However, the KBE did not live up to expectations. The KBE did sculpt an information and communications technology (ICT) environment, but its focus was merely on knowledge production, and not knowledge dissemination. Powell and Snellman (2004) argued that this neglect to focus also on knowledge dissemination was ill-advised, as major productivity gains are attained only when new technologies are wedded to matching organisational practices.

Knowledge dissemination would help to harmonise or link new technologies with some organisational practices; and the fact that KBE did not primarily focus on knowledge dissemination, meant that it neglected one of the World Bank’s pillars to boost its own strength.

And so, not surprisingly, an Asian Development Bank (ADB) study noted the poor returns from investments on KBE, as when it failed to produce sustainable economic growth and wealth creation in poor countries. The bottom line then was that universities, in order to remain relevant to build a knowledge society, could not remain wedded to develop a KBE society in full bloom.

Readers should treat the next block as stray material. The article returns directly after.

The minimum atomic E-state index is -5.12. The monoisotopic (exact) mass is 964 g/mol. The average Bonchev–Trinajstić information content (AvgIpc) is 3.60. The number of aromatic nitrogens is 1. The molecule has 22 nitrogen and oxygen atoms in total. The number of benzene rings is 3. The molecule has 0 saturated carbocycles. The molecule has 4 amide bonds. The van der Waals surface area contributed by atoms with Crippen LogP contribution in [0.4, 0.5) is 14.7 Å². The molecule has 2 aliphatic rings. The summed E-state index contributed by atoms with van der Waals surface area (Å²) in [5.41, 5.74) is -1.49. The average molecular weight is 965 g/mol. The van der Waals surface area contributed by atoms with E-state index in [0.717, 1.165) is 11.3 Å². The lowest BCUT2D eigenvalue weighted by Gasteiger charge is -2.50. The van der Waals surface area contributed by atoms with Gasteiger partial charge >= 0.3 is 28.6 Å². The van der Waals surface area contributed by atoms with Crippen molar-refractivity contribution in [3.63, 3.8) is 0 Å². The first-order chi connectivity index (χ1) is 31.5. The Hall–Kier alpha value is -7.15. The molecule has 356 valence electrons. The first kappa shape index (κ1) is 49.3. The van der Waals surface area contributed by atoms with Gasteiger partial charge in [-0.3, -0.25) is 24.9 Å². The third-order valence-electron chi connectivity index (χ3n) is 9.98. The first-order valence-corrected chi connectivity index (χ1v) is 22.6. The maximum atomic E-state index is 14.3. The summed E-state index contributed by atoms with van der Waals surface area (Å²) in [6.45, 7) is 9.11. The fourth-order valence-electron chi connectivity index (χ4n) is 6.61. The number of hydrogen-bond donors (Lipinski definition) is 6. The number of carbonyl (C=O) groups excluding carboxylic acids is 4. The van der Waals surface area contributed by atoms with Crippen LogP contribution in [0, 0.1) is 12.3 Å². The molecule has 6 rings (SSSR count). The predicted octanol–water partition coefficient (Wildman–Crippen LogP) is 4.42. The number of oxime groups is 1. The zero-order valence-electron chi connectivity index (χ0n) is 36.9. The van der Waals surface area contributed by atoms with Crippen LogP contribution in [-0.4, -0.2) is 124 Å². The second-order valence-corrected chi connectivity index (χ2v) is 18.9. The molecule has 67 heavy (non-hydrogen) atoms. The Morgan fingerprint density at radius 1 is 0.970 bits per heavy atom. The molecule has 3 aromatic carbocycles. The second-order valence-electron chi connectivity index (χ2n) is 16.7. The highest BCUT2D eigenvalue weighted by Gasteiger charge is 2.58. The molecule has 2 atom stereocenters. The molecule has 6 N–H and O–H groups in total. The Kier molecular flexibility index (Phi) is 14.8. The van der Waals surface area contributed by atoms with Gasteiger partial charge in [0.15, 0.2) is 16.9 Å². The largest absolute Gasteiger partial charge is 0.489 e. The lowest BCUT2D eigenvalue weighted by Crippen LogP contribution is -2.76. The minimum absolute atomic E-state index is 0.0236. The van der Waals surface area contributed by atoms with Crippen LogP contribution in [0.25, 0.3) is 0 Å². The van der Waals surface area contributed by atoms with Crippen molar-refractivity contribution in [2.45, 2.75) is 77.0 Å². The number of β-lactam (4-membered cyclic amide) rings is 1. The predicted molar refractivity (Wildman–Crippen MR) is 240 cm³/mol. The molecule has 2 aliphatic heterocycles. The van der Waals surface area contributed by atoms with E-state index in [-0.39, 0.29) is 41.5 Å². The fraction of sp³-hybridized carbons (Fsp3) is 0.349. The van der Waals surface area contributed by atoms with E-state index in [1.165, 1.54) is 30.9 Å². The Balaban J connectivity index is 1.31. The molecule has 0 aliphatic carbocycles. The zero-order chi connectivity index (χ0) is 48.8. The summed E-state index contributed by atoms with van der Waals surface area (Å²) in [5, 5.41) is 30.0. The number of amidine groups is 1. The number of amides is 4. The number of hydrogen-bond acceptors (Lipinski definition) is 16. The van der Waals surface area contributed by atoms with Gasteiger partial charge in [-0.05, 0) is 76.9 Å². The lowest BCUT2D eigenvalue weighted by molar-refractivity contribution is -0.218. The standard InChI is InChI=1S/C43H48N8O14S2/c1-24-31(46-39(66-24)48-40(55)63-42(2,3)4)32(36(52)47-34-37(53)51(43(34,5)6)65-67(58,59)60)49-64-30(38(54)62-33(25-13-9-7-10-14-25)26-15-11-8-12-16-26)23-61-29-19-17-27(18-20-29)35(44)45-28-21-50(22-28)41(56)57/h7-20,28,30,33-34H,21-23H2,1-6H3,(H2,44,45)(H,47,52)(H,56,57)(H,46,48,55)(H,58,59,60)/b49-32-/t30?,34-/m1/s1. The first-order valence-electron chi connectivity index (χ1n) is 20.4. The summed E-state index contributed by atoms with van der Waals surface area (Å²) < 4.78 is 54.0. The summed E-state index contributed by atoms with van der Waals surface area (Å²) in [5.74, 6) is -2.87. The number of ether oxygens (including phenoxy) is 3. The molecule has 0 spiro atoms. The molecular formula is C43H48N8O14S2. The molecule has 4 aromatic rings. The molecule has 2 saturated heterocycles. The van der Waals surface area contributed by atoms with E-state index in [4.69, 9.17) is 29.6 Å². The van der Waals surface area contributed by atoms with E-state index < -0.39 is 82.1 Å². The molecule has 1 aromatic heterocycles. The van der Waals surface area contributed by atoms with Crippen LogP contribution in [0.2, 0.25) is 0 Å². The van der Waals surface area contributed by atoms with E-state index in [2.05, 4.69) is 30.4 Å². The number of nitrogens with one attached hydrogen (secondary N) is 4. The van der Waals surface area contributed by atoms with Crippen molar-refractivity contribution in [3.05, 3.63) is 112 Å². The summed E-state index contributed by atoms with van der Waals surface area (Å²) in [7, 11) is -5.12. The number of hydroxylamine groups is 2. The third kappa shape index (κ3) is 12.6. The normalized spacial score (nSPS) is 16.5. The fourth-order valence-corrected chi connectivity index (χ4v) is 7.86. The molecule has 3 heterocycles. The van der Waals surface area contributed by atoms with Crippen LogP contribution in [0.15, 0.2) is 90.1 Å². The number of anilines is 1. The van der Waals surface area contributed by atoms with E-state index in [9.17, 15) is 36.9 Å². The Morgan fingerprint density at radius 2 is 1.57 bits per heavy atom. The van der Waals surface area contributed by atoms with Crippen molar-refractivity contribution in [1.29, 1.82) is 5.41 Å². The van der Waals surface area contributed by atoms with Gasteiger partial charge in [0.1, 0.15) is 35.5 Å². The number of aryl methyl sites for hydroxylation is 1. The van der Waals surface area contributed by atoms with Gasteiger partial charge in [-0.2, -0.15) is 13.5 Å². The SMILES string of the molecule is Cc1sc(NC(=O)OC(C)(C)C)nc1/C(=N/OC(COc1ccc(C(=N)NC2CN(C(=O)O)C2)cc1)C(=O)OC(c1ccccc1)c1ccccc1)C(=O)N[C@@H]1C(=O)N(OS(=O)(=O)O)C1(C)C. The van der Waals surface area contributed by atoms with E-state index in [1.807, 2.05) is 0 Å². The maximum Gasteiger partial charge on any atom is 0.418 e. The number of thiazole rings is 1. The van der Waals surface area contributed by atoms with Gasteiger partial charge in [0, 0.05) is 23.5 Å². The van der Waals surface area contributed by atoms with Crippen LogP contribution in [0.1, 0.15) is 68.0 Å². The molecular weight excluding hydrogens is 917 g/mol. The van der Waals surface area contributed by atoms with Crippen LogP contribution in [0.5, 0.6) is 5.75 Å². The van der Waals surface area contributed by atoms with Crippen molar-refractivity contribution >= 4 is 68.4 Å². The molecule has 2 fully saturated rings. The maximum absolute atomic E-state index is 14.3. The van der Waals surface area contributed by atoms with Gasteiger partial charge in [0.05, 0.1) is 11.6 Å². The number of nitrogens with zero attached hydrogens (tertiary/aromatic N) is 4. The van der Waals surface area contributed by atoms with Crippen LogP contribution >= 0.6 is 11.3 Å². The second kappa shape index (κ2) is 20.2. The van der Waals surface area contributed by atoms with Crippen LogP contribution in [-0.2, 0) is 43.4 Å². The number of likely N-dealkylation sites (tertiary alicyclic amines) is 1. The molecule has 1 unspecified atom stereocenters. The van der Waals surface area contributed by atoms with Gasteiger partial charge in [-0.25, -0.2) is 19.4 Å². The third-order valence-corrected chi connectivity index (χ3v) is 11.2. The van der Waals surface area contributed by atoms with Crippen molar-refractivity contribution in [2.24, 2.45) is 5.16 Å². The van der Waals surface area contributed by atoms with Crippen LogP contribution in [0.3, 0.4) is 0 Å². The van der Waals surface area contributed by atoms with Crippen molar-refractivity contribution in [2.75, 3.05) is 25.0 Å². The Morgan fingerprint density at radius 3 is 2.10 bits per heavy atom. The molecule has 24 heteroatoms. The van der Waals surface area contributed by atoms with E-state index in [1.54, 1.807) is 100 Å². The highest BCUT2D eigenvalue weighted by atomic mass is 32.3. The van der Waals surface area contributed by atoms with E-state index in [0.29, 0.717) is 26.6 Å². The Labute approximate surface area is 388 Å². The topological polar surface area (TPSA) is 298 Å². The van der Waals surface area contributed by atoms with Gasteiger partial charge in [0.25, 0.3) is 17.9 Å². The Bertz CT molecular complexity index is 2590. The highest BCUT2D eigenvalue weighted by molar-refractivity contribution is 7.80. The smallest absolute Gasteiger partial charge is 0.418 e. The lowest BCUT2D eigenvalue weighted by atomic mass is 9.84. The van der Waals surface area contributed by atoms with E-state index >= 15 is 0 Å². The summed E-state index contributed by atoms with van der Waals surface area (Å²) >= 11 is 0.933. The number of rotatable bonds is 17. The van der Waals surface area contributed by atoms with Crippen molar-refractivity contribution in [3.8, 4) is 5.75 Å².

And so entered a new concept, knowledge-based development (KBD). KBD reinforced the pillars of the KBE approach with two new pillars: social and natural environment. KBD strengthened KBE.


This linkage should transform tertiary education through innovative curricula, innovative learning and teaching strategies, broad-based governance structure, inter-university collaboration, interdisciplinarity, internationalisation, academic-industry collaboration, quality higher education, and creative thinking.

Nonetheless, KBD’s progressive application in any country is dependent on the socioeconomic environment of that country.

Undoubtedly, this conclusion raises questions on a university’s relevance in a poor country, if it cannot produce new knowledge to improve the socioeconomic status of that country.